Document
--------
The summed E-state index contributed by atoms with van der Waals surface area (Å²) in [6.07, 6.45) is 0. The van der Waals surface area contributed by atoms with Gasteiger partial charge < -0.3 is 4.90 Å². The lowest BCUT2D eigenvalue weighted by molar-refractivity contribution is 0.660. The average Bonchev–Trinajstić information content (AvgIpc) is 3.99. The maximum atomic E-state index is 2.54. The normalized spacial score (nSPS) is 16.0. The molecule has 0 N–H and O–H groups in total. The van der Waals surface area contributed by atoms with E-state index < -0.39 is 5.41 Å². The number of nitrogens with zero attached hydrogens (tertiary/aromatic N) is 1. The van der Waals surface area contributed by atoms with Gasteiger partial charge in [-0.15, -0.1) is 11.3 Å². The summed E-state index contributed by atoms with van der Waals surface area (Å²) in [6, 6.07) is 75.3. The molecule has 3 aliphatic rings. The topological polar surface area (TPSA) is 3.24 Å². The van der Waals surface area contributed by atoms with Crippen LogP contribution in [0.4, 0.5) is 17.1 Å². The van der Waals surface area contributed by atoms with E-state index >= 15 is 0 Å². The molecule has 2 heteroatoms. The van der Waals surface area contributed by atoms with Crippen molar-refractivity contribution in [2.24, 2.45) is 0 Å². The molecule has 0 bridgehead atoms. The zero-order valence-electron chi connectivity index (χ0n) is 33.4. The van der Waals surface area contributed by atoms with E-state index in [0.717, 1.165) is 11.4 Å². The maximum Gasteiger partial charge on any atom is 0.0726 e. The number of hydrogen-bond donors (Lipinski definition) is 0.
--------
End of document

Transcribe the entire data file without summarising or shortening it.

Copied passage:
The summed E-state index contributed by atoms with van der Waals surface area (Å²) in [6.07, 6.45) is 0. The van der Waals surface area contributed by atoms with Gasteiger partial charge < -0.3 is 4.90 Å². The lowest BCUT2D eigenvalue weighted by molar-refractivity contribution is 0.660. The average Bonchev–Trinajstić information content (AvgIpc) is 3.99. The maximum atomic E-state index is 2.54. The normalized spacial score (nSPS) is 16.0. The molecule has 0 N–H and O–H groups in total. The van der Waals surface area contributed by atoms with E-state index < -0.39 is 5.41 Å². The number of nitrogens with zero attached hydrogens (tertiary/aromatic N) is 1. The van der Waals surface area contributed by atoms with Gasteiger partial charge in [-0.15, -0.1) is 11.3 Å². The summed E-state index contributed by atoms with van der Waals surface area (Å²) in [6, 6.07) is 75.3. The molecule has 3 aliphatic rings. The topological polar surface area (TPSA) is 3.24 Å². The van der Waals surface area contributed by atoms with Crippen LogP contribution in [0.4, 0.5) is 17.1 Å². The van der Waals surface area contributed by atoms with E-state index >= 15 is 0 Å². The molecule has 2 heteroatoms. The van der Waals surface area contributed by atoms with Crippen molar-refractivity contribution in [2.24, 2.45) is 0 Å². The molecule has 0 bridgehead atoms. The zero-order valence-electron chi connectivity index (χ0n) is 33.4. The van der Waals surface area contributed by atoms with E-state index in [0.717, 1.165) is 11.4 Å². The maximum Gasteiger partial charge on any atom is 0.0726 e. The number of hydrogen-bond donors (Lipinski definition) is 0.